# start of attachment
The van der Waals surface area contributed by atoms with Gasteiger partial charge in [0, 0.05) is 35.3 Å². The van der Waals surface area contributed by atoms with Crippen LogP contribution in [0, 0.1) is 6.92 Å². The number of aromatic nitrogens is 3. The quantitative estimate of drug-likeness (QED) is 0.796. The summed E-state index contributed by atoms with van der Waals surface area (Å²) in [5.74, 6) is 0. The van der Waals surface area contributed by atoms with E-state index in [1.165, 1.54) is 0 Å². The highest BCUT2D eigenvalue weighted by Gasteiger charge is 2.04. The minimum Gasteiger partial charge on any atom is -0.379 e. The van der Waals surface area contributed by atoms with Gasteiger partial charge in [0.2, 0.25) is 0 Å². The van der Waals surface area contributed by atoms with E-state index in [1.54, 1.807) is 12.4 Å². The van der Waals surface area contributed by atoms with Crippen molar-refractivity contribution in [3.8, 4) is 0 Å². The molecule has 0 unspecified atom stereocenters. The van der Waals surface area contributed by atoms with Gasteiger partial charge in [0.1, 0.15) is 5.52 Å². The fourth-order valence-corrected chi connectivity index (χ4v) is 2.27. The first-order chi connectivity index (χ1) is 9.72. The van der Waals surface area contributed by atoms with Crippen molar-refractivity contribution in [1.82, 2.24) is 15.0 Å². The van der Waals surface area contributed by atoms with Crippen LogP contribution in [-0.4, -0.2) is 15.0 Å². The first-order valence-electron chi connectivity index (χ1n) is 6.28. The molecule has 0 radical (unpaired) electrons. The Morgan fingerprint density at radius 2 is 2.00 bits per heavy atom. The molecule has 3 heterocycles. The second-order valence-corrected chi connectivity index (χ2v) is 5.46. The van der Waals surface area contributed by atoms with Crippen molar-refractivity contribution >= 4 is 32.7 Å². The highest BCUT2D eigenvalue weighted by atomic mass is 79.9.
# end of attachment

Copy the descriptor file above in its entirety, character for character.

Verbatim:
The van der Waals surface area contributed by atoms with Gasteiger partial charge in [0, 0.05) is 35.3 Å². The van der Waals surface area contributed by atoms with Crippen LogP contribution in [0, 0.1) is 6.92 Å². The number of aromatic nitrogens is 3. The quantitative estimate of drug-likeness (QED) is 0.796. The summed E-state index contributed by atoms with van der Waals surface area (Å²) in [5.74, 6) is 0. The van der Waals surface area contributed by atoms with E-state index in [1.165, 1.54) is 0 Å². The highest BCUT2D eigenvalue weighted by Gasteiger charge is 2.04. The minimum Gasteiger partial charge on any atom is -0.379 e. The van der Waals surface area contributed by atoms with Gasteiger partial charge in [0.2, 0.25) is 0 Å². The van der Waals surface area contributed by atoms with E-state index in [1.54, 1.807) is 12.4 Å². The van der Waals surface area contributed by atoms with Crippen molar-refractivity contribution in [3.8, 4) is 0 Å². The molecule has 0 unspecified atom stereocenters. The van der Waals surface area contributed by atoms with Gasteiger partial charge in [0.1, 0.15) is 5.52 Å². The fourth-order valence-corrected chi connectivity index (χ4v) is 2.27. The first-order chi connectivity index (χ1) is 9.72. The van der Waals surface area contributed by atoms with Crippen molar-refractivity contribution in [1.82, 2.24) is 15.0 Å². The van der Waals surface area contributed by atoms with Crippen LogP contribution in [-0.4, -0.2) is 15.0 Å². The first-order valence-electron chi connectivity index (χ1n) is 6.28. The molecule has 0 radical (unpaired) electrons. The Morgan fingerprint density at radius 2 is 2.00 bits per heavy atom. The molecule has 3 heterocycles. The second-order valence-corrected chi connectivity index (χ2v) is 5.46. The van der Waals surface area contributed by atoms with Crippen molar-refractivity contribution >= 4 is 32.7 Å². The highest BCUT2D eigenvalue weighted by atomic mass is 79.9.